VANCOUVER - The hockey season hasn't started for real yet but Daniel Sedin has already bettered twin brother Henrik.
Daniel had the highest score among Vancouver Canuck players in a fitness test the team uses as a yardstick to measure conditioning.
"As long as I beat Henrik I'm happy," Daniel said at the Canucks' training camp. "That's all I care about."
Daniel had extra motivation.
Henrik had beaten him in the VO2 test last year. The test measures the maximum capacity of a body to transport and use oxygen during exercise.
Dealing with the disappointment of losing to the Boston Bruins in last spring's Stanley Cup final is another reason the brothers from Ornskoldsvik, Sweden, worked so hard training this summer.
The Sedins struggled in the seven-game final. Daniel, who won the NHL regular season scoring title, had one goal and three assists. Henrik, who led the playoffs with 19 assists, didn't manage one against the Bruins.
"In a series where you're not doing what you are capable of, that's a tough thing," said Henrik, the Canucks captain.
"That makes you work harder in the summer time to get back into good shape."
There are several reasons why the Bruins managed to shut down the twins. Boston had a hot goaltender and the Bruins played a physical game that broke up the brothers' passing.
But at the end of the day, two of Vancouver's best players were not good enough when it counted.
"We still haven't won it all and that's what we have to do," said Henrik. "That means you have prove you can go all the way.
"That's what we are going to try to do."
Entering their 11th season in the NHL, the Sedins have evolved into two of the most dominate players in the league. Not the biggest or fastest men on the ice, they might be the most confident in their ability.
"It's more knowing the game," said centre Henrik. "That's what we have learned in the past couple of years.
"There are always things you can improve on. (Taking) shots, some things you want to (improve) on the power play. There's stuff you can do to get out of the corners better or setting picks. It's mainly knowing the game."
Over the last few years the game has become like a puzzle with more of the pieces falling into place.
"You understand the game a little bit more," said left-winger Daniel. "You are more poised with the puck. You tend to see different things out there."
Of the two, Daniel has always been the trigger man. Henrik is the set-up artist with an uncanny ability to find his brother with feather passes.
Daniel won last year's scoring race with 104 points from 41 goals and 63 points, all career highs. He also was awarded the Ted Lindsay Award as the players' MVP.
Henrik was fourth in scoring but led the league with 75 assists.
The year before it was Henrik who won the scoring title with 112 points. With Daniel missing 18 games because of a broken foot, Henrik managed a career-high 29 goals and 83 assists. He won the Hart Trophy as league MVP voted on by the media.
Expectations are high over what the Sedins can accomplish this season. The brothers believe they can have a more productive year with fewer points.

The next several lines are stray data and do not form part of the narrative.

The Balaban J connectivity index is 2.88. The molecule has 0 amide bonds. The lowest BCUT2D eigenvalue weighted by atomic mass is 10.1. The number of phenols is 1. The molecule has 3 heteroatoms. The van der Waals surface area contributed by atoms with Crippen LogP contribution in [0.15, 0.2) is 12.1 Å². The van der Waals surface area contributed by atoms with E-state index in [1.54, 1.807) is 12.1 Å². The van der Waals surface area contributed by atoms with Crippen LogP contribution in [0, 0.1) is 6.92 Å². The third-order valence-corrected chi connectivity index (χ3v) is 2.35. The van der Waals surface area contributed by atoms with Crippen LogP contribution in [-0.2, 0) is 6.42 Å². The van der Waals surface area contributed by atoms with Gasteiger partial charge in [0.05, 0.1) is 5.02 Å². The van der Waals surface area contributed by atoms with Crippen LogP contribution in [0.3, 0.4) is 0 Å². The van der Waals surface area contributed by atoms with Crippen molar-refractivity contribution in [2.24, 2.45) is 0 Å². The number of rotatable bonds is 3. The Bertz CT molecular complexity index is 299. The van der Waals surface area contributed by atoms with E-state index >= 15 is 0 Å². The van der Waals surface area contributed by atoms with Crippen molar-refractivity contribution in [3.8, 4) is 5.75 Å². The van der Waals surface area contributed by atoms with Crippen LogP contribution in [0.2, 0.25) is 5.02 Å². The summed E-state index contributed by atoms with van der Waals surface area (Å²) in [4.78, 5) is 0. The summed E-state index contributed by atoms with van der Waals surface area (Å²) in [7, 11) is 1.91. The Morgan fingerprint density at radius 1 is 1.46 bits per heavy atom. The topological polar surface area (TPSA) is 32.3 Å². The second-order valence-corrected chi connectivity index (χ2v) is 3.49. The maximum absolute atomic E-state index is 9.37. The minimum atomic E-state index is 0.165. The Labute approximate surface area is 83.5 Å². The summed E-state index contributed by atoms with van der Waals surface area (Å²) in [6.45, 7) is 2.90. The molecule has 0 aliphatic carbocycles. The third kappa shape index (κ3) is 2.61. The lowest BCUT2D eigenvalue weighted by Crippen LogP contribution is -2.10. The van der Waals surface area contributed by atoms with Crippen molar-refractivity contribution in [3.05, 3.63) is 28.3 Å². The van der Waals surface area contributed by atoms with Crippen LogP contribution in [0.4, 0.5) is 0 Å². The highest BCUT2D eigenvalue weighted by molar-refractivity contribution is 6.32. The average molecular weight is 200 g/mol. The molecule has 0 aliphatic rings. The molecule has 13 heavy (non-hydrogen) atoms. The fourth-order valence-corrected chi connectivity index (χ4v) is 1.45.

"It's not about points," said Daniel. "It's about getting better as a player."
A player can have a 104 points but still be sloppy defensively, he said.
"If you have 70 points, and your plus-minus is plus 30, I think you help your team more that way," he said. "We want to be good two-way players. With that comes playing good defensively."
Coach Alain Vigneault said the dedication to conditioning shown by the brothers, who turn 31 on Sept. 26, improves their performance.
"That has an impact on the way they play," said Vigneault. "Because they have improved their condition they are quicker, they see the ice quicker.
"They are able to execute some plays quicker than they have been able to in the past. That's why they have taken their game to the level they have now."
Veteran Owen Nolan, who is trying to earn a job with the Canucks, has played against the Sedins and watched their progression. He said time in the league is a great teacher.
"You start to see situations that happen over and over," said Nolan, who has played 18 seasons.
"Maybe you don't have success doing certain moves or certain plays but you figure out what the right move is in that certain situation. If you play enough games you understand how to read plays a lot quicker."
Forward Chris Higgins said intelligence is one of the Sedin's biggest attributes.
"They just out-think who ever they are playing against," said Higgins.
"Guys coming out of junior and college, they have to figure out what they can and can't do. I think the twins know what they can and can't do. What they can't do isn't too much."
The brothers have three years remaining on contracts that pay them US$6.1 million each. While retirement is probably several years off it's something the twins have thought about, especially with young families.
"Sweden is still our home," said Daniel. "We love Canada so much it's getting tougher and tougher to leave every summer.
"The kids want to say here and the wives want to stay here longer. It's getting tougher going home but I still see myself raising the kids in Sweden. When that is, we will see."